On the restart I held my own for the first lap and a half, but then made a mistake on the brakes coming into the chicane, and just avoiding locking my rears. I didn't spin, but I had too much speed to make the turn in point, so I ended up across the dirt and back on track having dropped a few places. Impolite words were said, but I resisted the temptation to say them over the radio.
On the next lap, cars started to peel off for their pit stops, and more on the next lap after that. As per the plan, I kept going. However I suddenly realized that things were eerily quiet on my end again. The laps ticked away with zero radio communication, and I knew my wire had come unplugged for the second time in the race. I had no choice now but to make the rear tires last until lap 10 or 11 when my engineer had pushed for me to stop, as I had no way of letting the crew know if I wanted to stop earlier!
I kept track of the laps on the scoring pylon, then as I began lap 10, I looked to my left over the low pit wall on the curved front straight and was fairly sure I saw the Campos guys waiting in pit lane. I knew my teammates would have stopped by this point, so I knew they were waiting for me, and probably wondering why I hadn't come in and wasn't responding. I took a calculated risk that they would still be there the next lap – lap 11 – the lap Manuel had wanted me to pit on, and decided I would pit next time by. The relief when I rounded the corner of pit lane and saw them waiting for me was immense, and the guys rewarded me with a great pit stop.
I came back out on track and did the whole sideways, warm fronts, cold rears, loose thing for a lap. I haven't yet seen what my out lap looked like relative to my other laps, but I'm hoping it was a semi-decent attempt at getting up to speed and on with the job. The car felt relatively good on the set of tires, so then it was a case of pushing as hard as I could while trying not to run out of rear tires before the end of the race. And of course remembering the brakes!
In Indy Lights I used to literally talk to myself under the helmet, telling myself to get off the brakes, and now I was talking to myself in every slow corner telling myself to stay on the brakes! My lap times were slightly slower (to make this technique work for you, you need to brake later) – get the technique right first, and then work on braking later!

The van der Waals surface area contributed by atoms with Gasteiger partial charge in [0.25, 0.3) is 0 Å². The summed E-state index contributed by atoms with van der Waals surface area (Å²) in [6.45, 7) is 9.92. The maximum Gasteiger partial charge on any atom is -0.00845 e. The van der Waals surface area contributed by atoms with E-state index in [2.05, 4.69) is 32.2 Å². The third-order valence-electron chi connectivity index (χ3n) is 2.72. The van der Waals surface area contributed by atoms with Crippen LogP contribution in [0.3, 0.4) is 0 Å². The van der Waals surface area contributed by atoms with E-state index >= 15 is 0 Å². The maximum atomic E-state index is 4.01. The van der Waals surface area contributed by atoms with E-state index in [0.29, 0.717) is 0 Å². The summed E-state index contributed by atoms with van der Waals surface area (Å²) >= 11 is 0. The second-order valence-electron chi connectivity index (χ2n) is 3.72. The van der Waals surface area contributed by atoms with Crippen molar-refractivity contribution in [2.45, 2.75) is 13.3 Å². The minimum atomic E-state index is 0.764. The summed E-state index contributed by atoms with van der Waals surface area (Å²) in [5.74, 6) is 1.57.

With about four laps to go, I got company, and was incredibly grateful for my late stop. The guy behind me caught me at an absolute rate of knots, but I instinctively knew it was for position, even without the radio, and I dug in for the fight. I spent the next four laps placing my car exactly where he didn't want it to be, while never really leaving the racing line, employing a technique I learned in Indy Lights. It's extremely effective if you can do it correctly, and allows you to be faster than if you were defending the inside in the more traditional way. It can be hideously irritating and frustrating for the driver behind you though, and he nearly ran into me a couple of times trying to put his nose alongside my rear wheels as I was turning into the corners. But quite frankly, if you want to pass me, get yourself alongside me.
Finishing the race in eighth and maintaining that position gave me immense satisfaction, and it also meant I'd accomplished one of my other goals for the weekend – I had fun. It was nice to lead a lap or so again and be out front for a minute, even if it was through pit stop strategy, and it felt great to make smart choices with strategy and tire management that paid off later in the race. Plus coming away beating someone in a straight fight like that always leaves you feeling good! For the record, I don't think it left him feeling very good. He made a point of passing me after the race was over, and in doing so nearly took himself off the track. This brought out a few wry smiles within my team – myself included!
If you'd told me going into the weekend how much I would struggle at times, I wouldn't have believed you. I vastly underestimated these cars – they are actually faster in a straight line than IndyCars, but have less downforce in the corners. I also didn't expect the steering to be so heavy – a rude awakening after being out of the saddle so long. And I certainly didn't expect to have to work so hard to revert back to the braking technique I was using before I came to the U.S.
However, it was hugely satisfying to stand up to the challenge and take it head on, even when I discovered just how tough a challenge it was. And the biggest satisfaction of all came after the second race, seeing the faces of everyone at Campos Racing who helped put me out there in a car this weekend. Auto GP is a tough series, and those guys have been around all year. If they think I stepped up to the plate and made them proud, then I think that gives me the most personal satisfaction that I can come away from the weekend with.